By not releasing his tax returns, Trump became the first major party presidential candidate in 40 years to decline to do so.

Trump initially claimed that “only reporters care” about his tax returns, but his refusal to release them made many wonder what he is trying to hide by keeping them under wraps. Is he not as rich as he claims? Is there foreign money involved that he would prefer to keep a secret? What else could be in there that he doesn’t want to get out? Trump tweeted back on May 11, 2016, that he would release his returns after the “audit” was completed:

Congress had a Republican majority through Trump’s first 2 years in office, but the Democrats reclaimed control of the House of Representatives in the 2018 midterms. The Democrats’ reclamation has already proven to be something of a headache for Trump, as they have pledged to conduct oversight on the administration after his Republican allies did not while they held the majority.

One thing Democrats have the power to do is to subpoena the tax returns of the president if they so choose. The House Ways and Means Committee can seek the returns by sending a written formal request to the Treasury Secretary. The Treasury Secretary, not the White House, ultimately has the decision of whether to comply. Of course, Trump could always apply internal pressure on the secretary to try to get him to refuse such an overture.

Time will tell what happens here. There has been a lot of noise from House Democrats about their ability to access the president’s tax returns, and I think they will eventually succeed in their efforts.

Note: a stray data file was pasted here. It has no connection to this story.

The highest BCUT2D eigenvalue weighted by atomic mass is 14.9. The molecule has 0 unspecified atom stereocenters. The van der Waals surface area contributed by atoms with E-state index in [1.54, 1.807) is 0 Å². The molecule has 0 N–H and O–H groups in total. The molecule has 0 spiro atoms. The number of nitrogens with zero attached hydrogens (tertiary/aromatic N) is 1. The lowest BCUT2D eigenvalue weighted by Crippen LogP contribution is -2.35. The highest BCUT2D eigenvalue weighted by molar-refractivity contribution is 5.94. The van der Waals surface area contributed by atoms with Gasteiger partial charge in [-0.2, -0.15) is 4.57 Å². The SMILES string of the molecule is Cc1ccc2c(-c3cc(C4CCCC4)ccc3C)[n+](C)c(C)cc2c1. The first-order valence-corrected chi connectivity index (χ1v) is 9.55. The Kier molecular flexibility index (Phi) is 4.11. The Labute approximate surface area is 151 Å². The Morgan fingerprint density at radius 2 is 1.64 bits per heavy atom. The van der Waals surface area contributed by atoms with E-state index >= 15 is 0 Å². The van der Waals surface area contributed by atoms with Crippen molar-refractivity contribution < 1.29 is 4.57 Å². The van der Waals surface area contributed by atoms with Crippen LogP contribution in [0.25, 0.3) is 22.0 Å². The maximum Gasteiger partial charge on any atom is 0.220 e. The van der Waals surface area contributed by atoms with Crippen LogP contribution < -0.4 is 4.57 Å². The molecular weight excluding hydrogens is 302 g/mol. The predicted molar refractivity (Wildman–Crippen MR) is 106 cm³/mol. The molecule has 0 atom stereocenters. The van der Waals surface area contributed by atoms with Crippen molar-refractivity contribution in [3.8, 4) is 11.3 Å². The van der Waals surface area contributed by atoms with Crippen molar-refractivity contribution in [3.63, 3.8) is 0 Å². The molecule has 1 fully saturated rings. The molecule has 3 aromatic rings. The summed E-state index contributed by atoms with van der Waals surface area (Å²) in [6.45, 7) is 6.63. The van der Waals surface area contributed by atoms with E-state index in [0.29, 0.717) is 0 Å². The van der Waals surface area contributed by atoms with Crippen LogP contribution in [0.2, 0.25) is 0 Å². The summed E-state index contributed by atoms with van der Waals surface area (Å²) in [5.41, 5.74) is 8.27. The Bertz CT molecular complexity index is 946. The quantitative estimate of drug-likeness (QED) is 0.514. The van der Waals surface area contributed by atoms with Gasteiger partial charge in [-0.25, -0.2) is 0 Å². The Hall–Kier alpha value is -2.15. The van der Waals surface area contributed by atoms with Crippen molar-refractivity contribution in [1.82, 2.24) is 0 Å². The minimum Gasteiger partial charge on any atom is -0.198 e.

I’m a fan of the betting value that comes with going “yes” at +300 with this prop.

Will Donald Trump Run for Re-Election in 2020?

  • Yes -800
  • No -500

We know Donald Trump plans to run for re-election in 2020. In fact, his 2020 campaign essentially started immediately after he won the 2016 election. Brad Parscale, who began working for the Trump Organization in 2011, was hired to be Trump’s 2020 campaign manager on February 27 of last year. Obviously, Trump has been planning on serving for 2 terms the entire time.

“Yes” is the easy bet here, but the prop is questioning whether Trump will be removed from office during his current term, which could prevent him from running in ‘20. If Trump gets impeached and subsequently removed from office by the Senate, that would obviously hurt his chances of running again quite a bit. Of course, that’s not likely to happen with Republicans still owning a majority in the Senate, even if the House votes in favor of impeachment.

The Mueller report is expected to be released sometime soon, but at this point we have no reason to believe anything in the report will be damning enough to where Trump will be forced to resign. Even if there was, would Trump ever resign on his own volition? Seems doubtful.

There’s no need to dive into what-ifs here. Trump will run officially once again in 2020.

There’s no betting value here at -800, so it’s a bet we can pass on.
Taylor Smith :